Here is an exchange between the Global Editor of the Atlantic Magazine and myself this afternoon attempting to solicit my professional services for an article they sought to publish after reading my story “25 Years of Slam Dunk Diplomacy: Rodman trip comes after 25 years of basketball diplomacy between U.S. and North Korea”   here http://www.nknews.org/2013/03/slam-dunk-diplomacy/ at NKNews.org

From the Atlantic Magazine:

On Mar 4, 2013 3:27 PM, “olga khazan” <okhazan@theatlantic.com> wrote:

Hi there — I’m the global editor for the Atlantic, and I’m trying to reach Nate Thayer to see if he’d be interested in repurposing his recent basketball diplomacy post on our site.

Could someone connect me with him, please?

thanks,
Olga Khazan
okhazan@theatlantic.com

 From the head of NK News, who originally published the piece this morning:

Hi that piece is copy right to NK News, so…

View original post 754 more words

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How the US military can become a ‘band of brothers and sisters’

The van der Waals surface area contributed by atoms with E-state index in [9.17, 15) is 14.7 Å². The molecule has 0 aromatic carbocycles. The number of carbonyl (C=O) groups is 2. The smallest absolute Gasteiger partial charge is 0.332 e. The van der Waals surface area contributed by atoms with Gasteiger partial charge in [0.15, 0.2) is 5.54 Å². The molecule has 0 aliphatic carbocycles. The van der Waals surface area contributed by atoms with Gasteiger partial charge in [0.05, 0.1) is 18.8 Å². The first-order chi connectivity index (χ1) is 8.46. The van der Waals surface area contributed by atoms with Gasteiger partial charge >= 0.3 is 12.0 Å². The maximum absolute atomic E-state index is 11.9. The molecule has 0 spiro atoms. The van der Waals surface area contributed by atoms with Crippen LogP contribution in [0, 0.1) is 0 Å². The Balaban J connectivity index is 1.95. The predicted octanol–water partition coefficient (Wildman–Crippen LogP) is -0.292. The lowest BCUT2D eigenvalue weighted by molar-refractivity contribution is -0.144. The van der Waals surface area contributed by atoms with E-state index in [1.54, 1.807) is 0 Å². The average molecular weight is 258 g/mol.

Even before she moved to Israel, Minnesota-born Cpl. Arrielle Werner was certain she possessed what it took to fight on the front lines.

“I realized that I couldn’t be the passive Minnesotan,” said the 21-year-old member of Israel’s majority female Caracal Battalion, a combat unit which patrols the volatile border with Egypt’s Sinai Peninsula. “I knew this was the place for me. My friends back in the States are shocked … now I’m the wild combat soldier.”

The self-described “peace keeper of the family” said she is prepared to “give everything” on the battlefield.

That’s the sort of gung-ho attitude that military brass appreciate in any soldier — but it isn’t an attitude many expect from a woman.

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22 to a cell – life in a notorious Afghan prison

22 to a cell – life in a notorious Afghan prison.

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‘Pushed aside’: Turkey’s Kurds lose hope

‘Pushed aside’: Turkey’s Kurds lose hope.